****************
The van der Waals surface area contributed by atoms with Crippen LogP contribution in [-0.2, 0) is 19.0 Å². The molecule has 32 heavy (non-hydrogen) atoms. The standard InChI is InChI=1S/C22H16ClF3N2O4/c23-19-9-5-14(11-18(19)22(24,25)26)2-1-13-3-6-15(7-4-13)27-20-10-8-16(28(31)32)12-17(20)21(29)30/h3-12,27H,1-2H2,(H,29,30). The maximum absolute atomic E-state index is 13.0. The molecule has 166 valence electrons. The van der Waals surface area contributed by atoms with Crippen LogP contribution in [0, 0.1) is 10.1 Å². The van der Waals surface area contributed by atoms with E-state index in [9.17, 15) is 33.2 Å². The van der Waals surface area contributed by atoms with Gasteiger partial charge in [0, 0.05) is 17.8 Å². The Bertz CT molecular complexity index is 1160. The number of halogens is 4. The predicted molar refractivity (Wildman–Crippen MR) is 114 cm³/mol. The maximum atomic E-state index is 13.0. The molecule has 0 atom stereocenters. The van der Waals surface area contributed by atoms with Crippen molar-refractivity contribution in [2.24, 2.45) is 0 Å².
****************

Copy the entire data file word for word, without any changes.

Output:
The van der Waals surface area contributed by atoms with Crippen LogP contribution in [-0.2, 0) is 19.0 Å². The molecule has 32 heavy (non-hydrogen) atoms. The standard InChI is InChI=1S/C22H16ClF3N2O4/c23-19-9-5-14(11-18(19)22(24,25)26)2-1-13-3-6-15(7-4-13)27-20-10-8-16(28(31)32)12-17(20)21(29)30/h3-12,27H,1-2H2,(H,29,30). The maximum absolute atomic E-state index is 13.0. The molecule has 166 valence electrons. The van der Waals surface area contributed by atoms with Crippen LogP contribution in [0, 0.1) is 10.1 Å². The van der Waals surface area contributed by atoms with E-state index in [9.17, 15) is 33.2 Å². The van der Waals surface area contributed by atoms with Gasteiger partial charge in [0, 0.05) is 17.8 Å². The Bertz CT molecular complexity index is 1160. The number of halogens is 4. The predicted molar refractivity (Wildman–Crippen MR) is 114 cm³/mol. The maximum atomic E-state index is 13.0. The molecule has 0 atom stereocenters. The van der Waals surface area contributed by atoms with Crippen molar-refractivity contribution in [2.24, 2.45) is 0 Å².